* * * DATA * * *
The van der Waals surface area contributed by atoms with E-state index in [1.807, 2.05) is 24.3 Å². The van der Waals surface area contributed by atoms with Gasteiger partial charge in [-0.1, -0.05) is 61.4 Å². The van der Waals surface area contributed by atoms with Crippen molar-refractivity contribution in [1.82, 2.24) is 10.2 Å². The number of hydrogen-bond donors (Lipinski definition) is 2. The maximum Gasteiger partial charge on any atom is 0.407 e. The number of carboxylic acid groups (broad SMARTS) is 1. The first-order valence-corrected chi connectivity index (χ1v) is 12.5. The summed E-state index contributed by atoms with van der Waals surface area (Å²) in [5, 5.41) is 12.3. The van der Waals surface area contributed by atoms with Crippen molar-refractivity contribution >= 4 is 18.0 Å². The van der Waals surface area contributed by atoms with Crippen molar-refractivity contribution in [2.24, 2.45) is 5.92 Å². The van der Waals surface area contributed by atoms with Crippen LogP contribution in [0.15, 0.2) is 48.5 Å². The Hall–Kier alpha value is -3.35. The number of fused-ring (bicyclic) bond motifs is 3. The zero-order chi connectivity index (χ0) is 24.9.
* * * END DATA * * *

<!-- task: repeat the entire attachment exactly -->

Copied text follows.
The van der Waals surface area contributed by atoms with E-state index in [1.807, 2.05) is 24.3 Å². The van der Waals surface area contributed by atoms with Gasteiger partial charge in [-0.1, -0.05) is 61.4 Å². The van der Waals surface area contributed by atoms with Crippen molar-refractivity contribution in [1.82, 2.24) is 10.2 Å². The number of hydrogen-bond donors (Lipinski definition) is 2. The maximum Gasteiger partial charge on any atom is 0.407 e. The number of carboxylic acid groups (broad SMARTS) is 1. The first-order valence-corrected chi connectivity index (χ1v) is 12.5. The summed E-state index contributed by atoms with van der Waals surface area (Å²) in [5, 5.41) is 12.3. The van der Waals surface area contributed by atoms with Crippen molar-refractivity contribution >= 4 is 18.0 Å². The van der Waals surface area contributed by atoms with Crippen molar-refractivity contribution in [2.24, 2.45) is 5.92 Å². The van der Waals surface area contributed by atoms with Crippen LogP contribution in [0.15, 0.2) is 48.5 Å². The Hall–Kier alpha value is -3.35. The number of fused-ring (bicyclic) bond motifs is 3. The zero-order chi connectivity index (χ0) is 24.9.